Blog: Black Friday! Cyber Monday! #Giving Tuesday?

10:03 PM, Nov 15, 2012   |    comments
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While Black Friday and Cyber Monday are all about spending money, organizers hope #Giving Tuesday catches on.

It's a way that, through social media, people can use the day to give of their time or money donating to worthy causes.

Now, I have never been one to shop on Black Friday. In fact, I go out of my way to avoid stores and malls and the crush of humanity that it all entails.

Of course, that's easy to do because I usually work Black Friday so that others who enjoy shopping or visiting their family out-of-town can have the day off and a four-day weekend. (I also work Thanksgiving for the same reason).

If I don't work, I usually go to a movie and relax. In an effort to provide full disclosure, I am the only member of my family who didn't inherit the "shopping gene." I really loathe shopping.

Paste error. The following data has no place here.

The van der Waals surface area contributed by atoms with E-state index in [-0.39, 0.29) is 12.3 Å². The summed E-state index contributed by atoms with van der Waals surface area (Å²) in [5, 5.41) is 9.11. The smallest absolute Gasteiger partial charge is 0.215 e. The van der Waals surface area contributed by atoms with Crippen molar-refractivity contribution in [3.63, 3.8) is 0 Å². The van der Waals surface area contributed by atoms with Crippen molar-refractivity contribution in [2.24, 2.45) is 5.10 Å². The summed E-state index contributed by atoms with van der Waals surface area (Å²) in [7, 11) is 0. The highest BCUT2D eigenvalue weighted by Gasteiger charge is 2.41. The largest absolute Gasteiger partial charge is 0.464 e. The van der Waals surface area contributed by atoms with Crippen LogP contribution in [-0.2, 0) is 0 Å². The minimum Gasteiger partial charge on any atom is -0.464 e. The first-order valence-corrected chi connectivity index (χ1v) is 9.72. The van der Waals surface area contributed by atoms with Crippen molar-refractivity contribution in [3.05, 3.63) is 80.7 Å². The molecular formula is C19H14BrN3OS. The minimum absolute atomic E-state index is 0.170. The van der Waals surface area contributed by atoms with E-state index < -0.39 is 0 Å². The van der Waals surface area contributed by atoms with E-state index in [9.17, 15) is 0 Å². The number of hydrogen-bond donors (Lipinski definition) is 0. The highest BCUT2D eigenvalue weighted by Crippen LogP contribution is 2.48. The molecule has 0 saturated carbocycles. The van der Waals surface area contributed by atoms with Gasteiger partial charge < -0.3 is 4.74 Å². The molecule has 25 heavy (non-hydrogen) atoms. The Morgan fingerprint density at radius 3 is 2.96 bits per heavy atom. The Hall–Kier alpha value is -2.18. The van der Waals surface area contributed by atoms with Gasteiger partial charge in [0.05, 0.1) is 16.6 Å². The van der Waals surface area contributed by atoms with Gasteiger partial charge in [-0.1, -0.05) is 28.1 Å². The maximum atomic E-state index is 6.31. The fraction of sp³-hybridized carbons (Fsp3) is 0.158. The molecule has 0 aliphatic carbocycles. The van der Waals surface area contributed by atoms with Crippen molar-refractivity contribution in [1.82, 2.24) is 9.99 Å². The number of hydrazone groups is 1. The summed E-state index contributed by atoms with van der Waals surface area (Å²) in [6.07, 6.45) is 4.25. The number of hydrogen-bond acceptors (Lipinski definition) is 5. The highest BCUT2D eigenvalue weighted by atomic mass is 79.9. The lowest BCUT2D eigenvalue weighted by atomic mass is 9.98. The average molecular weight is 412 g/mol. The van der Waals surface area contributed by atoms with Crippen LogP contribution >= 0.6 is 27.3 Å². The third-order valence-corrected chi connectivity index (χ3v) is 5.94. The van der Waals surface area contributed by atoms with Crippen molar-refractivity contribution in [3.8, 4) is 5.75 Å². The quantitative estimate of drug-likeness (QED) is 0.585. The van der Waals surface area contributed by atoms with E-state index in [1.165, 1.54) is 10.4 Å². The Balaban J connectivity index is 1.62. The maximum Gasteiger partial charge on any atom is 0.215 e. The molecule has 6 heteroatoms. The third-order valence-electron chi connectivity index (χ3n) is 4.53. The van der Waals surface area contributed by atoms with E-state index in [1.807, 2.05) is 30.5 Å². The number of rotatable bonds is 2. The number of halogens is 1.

But I digress.

#Giving Tuesday has already got about 800 organizations on board, both corporations and non-profits. And not just small companies but big ones, like Microsoft and Sony.

Actually, #GivingTuesday is a consumer movement, much like the big post-Thanksgiving shopping days, and organizers say it's up to people to make it a success.

The goal is to drive donations of time, money or services to charities with the same enthusiasm that shoppers have on Black Friday and Cyber Monday.

Help launch #Giving Tuesday on Nov. 27

I guess this idea has really struck a chord with me because I see so many people who see shopping -- especially for Christmas -- as a Ninja sport of some kind and they become obsessed with it.

Now don't get me wrong. I love to get presents and I appreciate those who shop for me but I would much rather have the gift of their time and attention.

And the gift of time is also something that is involved with #Giving Tuesday. One of the best times I've had recently was volunteering at the Cleveland Foodbank with some of my co-workers.

So, as you contemplate your Thanksgiving plans, think about what you can do after the holiday and before the Christmas frenzy sets in three weeks later.

It's a thought worth thinking about.

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